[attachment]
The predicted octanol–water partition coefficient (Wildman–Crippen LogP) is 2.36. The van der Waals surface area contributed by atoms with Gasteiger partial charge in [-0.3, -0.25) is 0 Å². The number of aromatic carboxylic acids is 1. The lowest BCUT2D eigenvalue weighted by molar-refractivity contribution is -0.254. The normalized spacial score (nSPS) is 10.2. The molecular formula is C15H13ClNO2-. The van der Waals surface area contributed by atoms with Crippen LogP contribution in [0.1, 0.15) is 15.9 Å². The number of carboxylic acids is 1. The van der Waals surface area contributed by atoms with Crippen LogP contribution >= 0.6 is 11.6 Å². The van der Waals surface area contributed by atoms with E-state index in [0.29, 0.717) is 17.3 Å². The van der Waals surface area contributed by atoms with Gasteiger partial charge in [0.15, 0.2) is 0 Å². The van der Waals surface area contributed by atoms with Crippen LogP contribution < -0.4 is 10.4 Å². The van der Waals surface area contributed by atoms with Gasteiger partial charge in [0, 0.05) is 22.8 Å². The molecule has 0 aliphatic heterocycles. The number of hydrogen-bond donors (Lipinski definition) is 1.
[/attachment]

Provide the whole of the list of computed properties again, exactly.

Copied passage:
The predicted octanol–water partition coefficient (Wildman–Crippen LogP) is 2.36. The van der Waals surface area contributed by atoms with Gasteiger partial charge in [-0.3, -0.25) is 0 Å². The number of aromatic carboxylic acids is 1. The lowest BCUT2D eigenvalue weighted by molar-refractivity contribution is -0.254. The normalized spacial score (nSPS) is 10.2. The molecular formula is C15H13ClNO2-. The van der Waals surface area contributed by atoms with Crippen LogP contribution in [0.1, 0.15) is 15.9 Å². The number of carboxylic acids is 1. The van der Waals surface area contributed by atoms with Crippen LogP contribution >= 0.6 is 11.6 Å². The van der Waals surface area contributed by atoms with E-state index in [0.29, 0.717) is 17.3 Å². The van der Waals surface area contributed by atoms with Gasteiger partial charge in [0.15, 0.2) is 0 Å². The van der Waals surface area contributed by atoms with Crippen LogP contribution < -0.4 is 10.4 Å². The van der Waals surface area contributed by atoms with Gasteiger partial charge in [0, 0.05) is 22.8 Å². The molecule has 0 aliphatic heterocycles. The number of hydrogen-bond donors (Lipinski definition) is 1.